His appointment to Stuber’s old job has been received by a collective sigh of relief by the Netflix Animation community. Even filmmakers who worked with Lin on movies that never materialized are still buzzing from the experience.

“I adored working with him on ‘Lego Billion Brick Race,’” said Jorge R. Gutierrez, talking about the “It’s a Mad, Mad, Mad, Mad World”-style road rally movie set in the Lego universe that never came to fruition at Warner Bros. “Wicked smart and has amazing taste. Can’t wait to see what magic he conjures up at Netflix. I’m thrilled Dan’s here!”” Gutierrez, who recently made “Maya and the Three” at Netflix, is in development at the streamer on upcoming projects.

Animation creators said Lin is someone who has not only worked in animation before but who understands the animation process. Screenings will ebb and flow — it might not be a successive line where each screening gets considerably better. From working with filmmakers like Lord and Miller, Lin is comfortable with iterating on ideas until they are absolutely perfect. In animation you break things down and build them back up. According to one filmmaker, Lin is very comfortable with this.

Building on recent success

“Leo” (Netflix)

Lately, Netflix has been surging ahead of more seasoned animation competitors like Disney and Universal’s DreamWorks Animation — and have become more bullish about challenging their competitors.

When Disney’s “Wish,” a big budget spectacle dedicated to 100 years of Walt Disney Animation, went up against Netflix’s “Leo,” a smaller, more budget-conscious musical starring Adam Sandler, they were courting failure. But it was “Wish” that wound up as a disappointment and “Leo” turned into an unabashed smash (Sarandos has said that a sequel is already in development). Disney and Netflix will go head-to-head again this summer when Netflix’s “Ultraman: Rising,” a new take on the beloved Japanese superhero, streams the same weekend that Pixar’s highly anticipated “Inside Out 2” debuts theatrically.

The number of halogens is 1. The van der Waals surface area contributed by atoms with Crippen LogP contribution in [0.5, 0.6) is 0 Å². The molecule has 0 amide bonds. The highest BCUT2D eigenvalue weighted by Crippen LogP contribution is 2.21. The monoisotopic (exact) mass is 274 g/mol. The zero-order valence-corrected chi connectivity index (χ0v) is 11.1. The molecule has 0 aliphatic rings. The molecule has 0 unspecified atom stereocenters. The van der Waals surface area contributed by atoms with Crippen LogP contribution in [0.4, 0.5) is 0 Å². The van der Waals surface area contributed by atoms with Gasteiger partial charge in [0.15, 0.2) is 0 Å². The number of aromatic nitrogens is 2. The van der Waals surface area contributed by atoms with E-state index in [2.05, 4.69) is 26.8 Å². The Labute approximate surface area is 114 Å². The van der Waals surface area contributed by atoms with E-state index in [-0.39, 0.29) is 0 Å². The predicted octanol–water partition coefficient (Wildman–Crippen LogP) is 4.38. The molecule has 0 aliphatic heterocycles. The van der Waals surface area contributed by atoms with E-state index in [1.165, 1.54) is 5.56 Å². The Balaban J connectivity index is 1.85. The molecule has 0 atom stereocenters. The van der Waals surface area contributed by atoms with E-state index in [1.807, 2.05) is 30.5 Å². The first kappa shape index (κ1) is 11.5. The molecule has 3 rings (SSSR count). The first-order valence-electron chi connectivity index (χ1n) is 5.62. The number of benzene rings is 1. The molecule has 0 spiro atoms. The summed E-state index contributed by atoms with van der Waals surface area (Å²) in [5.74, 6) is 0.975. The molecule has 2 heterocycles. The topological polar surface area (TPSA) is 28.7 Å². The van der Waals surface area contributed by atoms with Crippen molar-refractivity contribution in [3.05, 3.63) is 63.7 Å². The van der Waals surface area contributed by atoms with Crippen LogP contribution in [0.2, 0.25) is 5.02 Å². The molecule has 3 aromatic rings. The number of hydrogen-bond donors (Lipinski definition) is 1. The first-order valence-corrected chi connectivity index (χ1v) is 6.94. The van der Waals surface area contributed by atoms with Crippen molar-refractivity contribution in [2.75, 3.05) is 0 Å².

Netflix’s animated output comes thanks to a canny combination of artful in-house development; clever partnerships with studios like Sony Pictures Animation, Aardman and DreamWorks; and occasionally acquisitions. Netflix recently forged a partnership with Skydance Animation that will deliver the streamer, at the very least, a steady flow of movies beginning with this fall’s Oscar hopeful “Spellbound,” a musical about a princess whose parents are turned into monsters. Other upcoming features are in the works from superstar filmmakers Brad Bird (“The Incredibles”) and Rich Moore (“Wreck-It Ralph”).

Other projects Netflix has in the hopper are “Thelma the Unicorn” from recent Oscar nominee Jared Hess and Lynn Wang; “That Christmas,” a holiday film written by Richard Curtis (based on the children’s book of the same name); and a new “Wallace and Gromit” project from original creator Nick Park and Aardman.

The day after the town hall at a more informal morning meeting attended by Lin and Bajaria, several sequences from upcoming Netflix animated films were screened for a smaller group of filmmakers, partners and executives. They included moments from highly anticipated films from Chris Williams (the follow-up to his Oscar-nominated “The Sea Beast”) and one of the upcoming Roald Dahl-based projects. Netflix bought the Road Dahl Story Company in 2021 but so far the only thing that has been released are a series of Wes Anderson live-action short films.

The filmmakers briefly talked about their movie, giving a sense of what audiences can expect. Lin watched, listened and was receptive, according to knowledgeable insiders. He vowed to deliver the marketing might for these animated features that Netflix regularly devotes to its live-action fare.

For those who were there, it was encouraging to hear. Marketing spend and a general awareness of the product are hugely important for the filmmakers.